Friday, November 28, 2008

Movie: The World’s Greatest Sinner (1962)

So we have Timothy Carey, an actor who may have been unmatched at conjuring up a sense of genuine menace, a wild man onscreen and off, a favorite of directors like John Cassavetes and Stanley Kubrick. For me, Carey will always be the malignant scarecrow who rifles down a racehorse in The Killing.

Carey grew tired of playing supporting parts, so he decided to engineer his own breakthrough. The World’s Greatest Sinner is entirely his; he wrote, produced, financed and directed. (Sensibly, he hired Frank Zappa to do the music.) Ultimately he had to distribute it as well; Sinner never had a formal theatrical release. In some sense it’s the definitive underground movie, spoken of more than seen. I was stunned to learn that TCM would be premiering Sinner on TV last month. I would be out of town on the day, but it is for such occasions that the DVR was invented.

Carey, looking like a cross between Nicolas Cage and Keith Olbermann with a pinch of Michael Madsen for flavor, plays an insurance salesman who quits his job to start a cult. He changes his name to God, and you know he means business because he has it embroidered onto his sleeves. He incorporates music into the pitch, although his act consists mainly of doing flaccid belly rolls in a lamé suit. The next step, obviously, is to declare himself a candidate for president. He actually has a shot at winning, because in the days before the “gotcha!” media no one discovers that he’s screwing underage girls. The film culminates with a jawdropper of an ending that manages to:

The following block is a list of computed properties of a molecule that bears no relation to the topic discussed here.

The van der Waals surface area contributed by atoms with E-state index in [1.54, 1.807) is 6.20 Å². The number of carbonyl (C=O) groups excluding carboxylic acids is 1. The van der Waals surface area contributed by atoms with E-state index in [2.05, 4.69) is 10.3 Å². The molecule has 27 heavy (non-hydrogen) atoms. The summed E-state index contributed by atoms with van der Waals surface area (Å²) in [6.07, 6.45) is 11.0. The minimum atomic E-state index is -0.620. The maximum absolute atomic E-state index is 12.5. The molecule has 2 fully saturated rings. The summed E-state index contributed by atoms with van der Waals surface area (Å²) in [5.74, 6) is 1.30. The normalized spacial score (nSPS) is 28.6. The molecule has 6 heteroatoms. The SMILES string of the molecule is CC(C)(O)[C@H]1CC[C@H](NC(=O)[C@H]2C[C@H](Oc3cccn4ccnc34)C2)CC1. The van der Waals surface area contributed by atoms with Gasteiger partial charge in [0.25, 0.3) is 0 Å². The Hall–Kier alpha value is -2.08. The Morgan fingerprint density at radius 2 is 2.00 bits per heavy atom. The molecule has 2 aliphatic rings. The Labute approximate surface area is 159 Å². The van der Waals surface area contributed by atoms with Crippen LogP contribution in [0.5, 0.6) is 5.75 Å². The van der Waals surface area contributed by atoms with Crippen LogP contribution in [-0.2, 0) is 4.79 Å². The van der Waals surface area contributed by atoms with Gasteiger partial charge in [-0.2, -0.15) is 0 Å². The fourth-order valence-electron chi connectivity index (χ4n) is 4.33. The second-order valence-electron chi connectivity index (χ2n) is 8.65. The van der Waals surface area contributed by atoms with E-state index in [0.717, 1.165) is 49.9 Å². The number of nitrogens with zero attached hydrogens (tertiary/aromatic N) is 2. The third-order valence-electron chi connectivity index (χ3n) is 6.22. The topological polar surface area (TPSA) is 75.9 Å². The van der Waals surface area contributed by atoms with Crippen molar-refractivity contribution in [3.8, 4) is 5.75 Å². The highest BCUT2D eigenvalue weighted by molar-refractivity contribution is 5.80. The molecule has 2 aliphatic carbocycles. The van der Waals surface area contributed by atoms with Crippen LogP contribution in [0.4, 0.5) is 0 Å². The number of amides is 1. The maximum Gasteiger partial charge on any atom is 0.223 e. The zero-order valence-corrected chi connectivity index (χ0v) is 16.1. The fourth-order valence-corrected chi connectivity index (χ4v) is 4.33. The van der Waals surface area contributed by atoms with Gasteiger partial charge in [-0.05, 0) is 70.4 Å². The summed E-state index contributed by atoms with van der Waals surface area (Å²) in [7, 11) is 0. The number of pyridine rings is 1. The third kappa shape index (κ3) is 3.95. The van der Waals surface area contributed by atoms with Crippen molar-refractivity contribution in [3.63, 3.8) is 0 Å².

1. Completely misinterpret the fundamental Catholic precept of transubstantiation;

2. Undermine the entire concept of religious faith;

3. Switch from black and white to color a few seconds too late.

Is that everything? Oh, yeah, it’s all narrated by the devil. Did I say that? I probably should have said that.

Sinner looks lousy; don’t tell me the jump cuts and choppy editing are artistic choices, because I simply will not believe you. Carey never explains his character’s philosophy, offering up guff about how we can all be “super human beings” over and over. He pushes every conceivable button purely for the sake of button-pushing.

And that wildness is why the movie is worth watching. It’s a ferocious cry, a discharge of pent-up frustration, the full-throated scream of a salesman stifled by his work ... or a character actor suffocated by the scope of his roles. It reminded me of a Charles Willeford piece about how every man has to make his sound. Rosemarie, better read than me, quoted Shakespeare:

Not marble, nor the gilded monuments
Of princes, shall outlive this powerful rhyme.

I watched Sinner on Wednesday night, thinking it might be my annual Thanksgiving movie turkey. No dice. The World’s Greatest Sinner may be a bad movie. But it’s a hell of a lot more than a turkey.

Besides, the last fucking thing I need is the ghost of Timothy Agoglia Carey haunting me.